Blog

Category

Currently showing posts tagged Carter Center

  • Guinea Worm: Countdown to Zero

    After 22 years of fighting this horrible water-related disease, the Carter Center is within reach of eradicating it. This could be the second disease in human history to be wiped off the face of the earth.

    From the Carter Center website:

    How Guinea Worm is Contracted

    Guinea worm disease is contracted when a person drinks stagnant water that is contaminated with microscopic water fleas carrying infective larvae. Inside a person's body, the larvae grow for a year, becoming thin thread-like worms, up to 3-feet-long. These worms create agonizingly painful blisters in the skin, through which they slowly exit the body. People with emerging worms must not bathe or step in sources of drinking water, because a worm will release hundreds of thousands of eggs, or larvae, into the water. Water fleas then eat the larvae, and people who drink unfiltered water from the pond become infected—continuing the life cycle of the parasite.

  • Give the Gift of Making History

    Guinea worm is a parasitic disease contracted by drinking water contaminated with larvae. Inside the human body, the larvae mature into long, spaghetti-like worms that eventually exit the body through painful blisters in the skin. The crippling pain leaves victims unable to work or attend school, sometimes for months, until the worms completely emerge from the body. (Photo by Louise Gubb of the Carter Center.)

    History buffs on your holiday gift list will be flattered when you donate in their name to help the Carter Foundation make history by eradicating the Guinea Worm.

    The foundation is very close to eliminating this alien monstrosity. There are only 6 countries left with the disease, reporting 4,600 cases. That's down from 3.5 million cases in 1986. Help them finish up quickly.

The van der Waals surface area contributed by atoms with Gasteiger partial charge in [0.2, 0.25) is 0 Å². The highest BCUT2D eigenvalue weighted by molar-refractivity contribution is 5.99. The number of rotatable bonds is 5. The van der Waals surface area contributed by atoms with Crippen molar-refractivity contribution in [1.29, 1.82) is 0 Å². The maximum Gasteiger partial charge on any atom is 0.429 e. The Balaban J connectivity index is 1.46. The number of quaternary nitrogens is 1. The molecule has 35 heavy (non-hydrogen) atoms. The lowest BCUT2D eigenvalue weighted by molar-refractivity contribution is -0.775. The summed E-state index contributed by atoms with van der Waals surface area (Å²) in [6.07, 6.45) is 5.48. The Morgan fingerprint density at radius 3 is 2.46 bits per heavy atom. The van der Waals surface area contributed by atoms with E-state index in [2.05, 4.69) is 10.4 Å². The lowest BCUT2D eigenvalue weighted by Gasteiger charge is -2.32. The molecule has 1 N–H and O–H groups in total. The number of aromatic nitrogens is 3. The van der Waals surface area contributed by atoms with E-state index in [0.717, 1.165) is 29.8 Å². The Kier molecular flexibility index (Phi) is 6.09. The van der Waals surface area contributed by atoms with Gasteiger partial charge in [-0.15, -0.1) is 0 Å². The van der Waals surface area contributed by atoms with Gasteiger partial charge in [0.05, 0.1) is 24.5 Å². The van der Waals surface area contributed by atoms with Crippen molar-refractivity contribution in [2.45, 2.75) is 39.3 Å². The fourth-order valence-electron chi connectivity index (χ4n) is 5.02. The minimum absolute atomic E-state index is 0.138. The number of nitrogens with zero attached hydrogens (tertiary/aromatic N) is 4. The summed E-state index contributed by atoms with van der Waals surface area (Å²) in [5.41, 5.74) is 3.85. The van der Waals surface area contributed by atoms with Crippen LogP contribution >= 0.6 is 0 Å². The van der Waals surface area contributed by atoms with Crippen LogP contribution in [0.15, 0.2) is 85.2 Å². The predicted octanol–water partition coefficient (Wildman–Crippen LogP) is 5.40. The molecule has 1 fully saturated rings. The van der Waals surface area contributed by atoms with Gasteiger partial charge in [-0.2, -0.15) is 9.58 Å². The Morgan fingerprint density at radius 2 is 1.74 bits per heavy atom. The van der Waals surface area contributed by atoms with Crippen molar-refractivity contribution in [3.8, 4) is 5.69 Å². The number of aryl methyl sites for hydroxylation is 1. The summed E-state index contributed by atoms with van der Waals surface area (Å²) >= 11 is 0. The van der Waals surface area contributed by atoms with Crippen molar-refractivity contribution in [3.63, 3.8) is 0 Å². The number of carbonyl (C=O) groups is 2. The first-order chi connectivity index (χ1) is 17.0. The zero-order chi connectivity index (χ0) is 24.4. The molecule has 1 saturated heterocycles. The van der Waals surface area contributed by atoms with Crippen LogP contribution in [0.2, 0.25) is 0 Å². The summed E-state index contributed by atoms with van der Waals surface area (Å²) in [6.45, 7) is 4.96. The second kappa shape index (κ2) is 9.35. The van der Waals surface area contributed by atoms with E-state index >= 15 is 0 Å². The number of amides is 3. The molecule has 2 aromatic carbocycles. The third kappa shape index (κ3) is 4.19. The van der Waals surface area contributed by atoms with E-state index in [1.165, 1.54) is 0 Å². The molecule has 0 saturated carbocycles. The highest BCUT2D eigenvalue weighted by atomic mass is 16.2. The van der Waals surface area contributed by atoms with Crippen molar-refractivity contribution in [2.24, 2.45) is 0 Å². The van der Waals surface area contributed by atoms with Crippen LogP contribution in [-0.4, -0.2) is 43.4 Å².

Eradication requires two things:

    1. Getting people to drink filtered water so they don't get the parasite to begin with.
    2. Containing the infected person during the time the worm crawls through their skin.

    Having a worm crawl through your skin is excruciating.

    If you are not convinced this gift is worthwhile, read Sadia's Story, provided by the Carter Foundation:

    Triumph Over Guinea Worm (2008)

    In 2007, Sadia Mesuna—a young girl from Savelugu town in Northern Ghana—spent two agonizing months in a Carter Center Guinea worm containment center with 20 other children suffering from the disease. Today, Sadia, 7, is Guinea worm-free and has returned to school. This is her story of triumph and a new life without fear.

    Sadia Mesuna, 6, was in agony in February 2007 as three Guinea worms emerged from her feet, forcing her to spend two months at the containment center. "It was very painful, especially when they were dressing my wounds," Sadia said. "It feels more painful than stepping on fire coals or being cut. And you don't feel like eating anything."

    After treatment, Sadia recovers in a quiet corner, also rediscovering her sense of humor as she dons a volunteer's sunglasses, worn upside down.

    Sadia returns some days to her school, but after her two-month absence with Guinea worm disease in 2007, she struggles to cope and catch up.

    "I'll only drink filtered water from now on," vowed Sadia.

  • Will Elephantiasis be a disease of the past?

    If the Carter Center has anything to say about it, lymphatic filariasis (elephantiasis) will be eliminated by 2020. Like many diseases in the tropics, elephantiasis is transmitted by mosquitoes. When an infected mosquito bites bites someone, it leaves worm larvae in the wound. The larvae swim to the lymph nodes in the person and make nests. The nests block the lymph system and cause fluid to build up. Female worms produce microscopic worms that swim in the blood of the infected person at night. A mosquito bites an infected person and picks up the worms to transmit to someone else.

    There is no cure for elephantiasis. You prevent it by using mosquito nets over beds at night and by taking de-worming medication. The Carter Center distributes netting and drugs (donated by two drug companies). The disease is referred to as elephantiasis because the later stages cause a person's skin to get hard and thick like an elephant's skin

    You can help them wipe out this disease by donating money.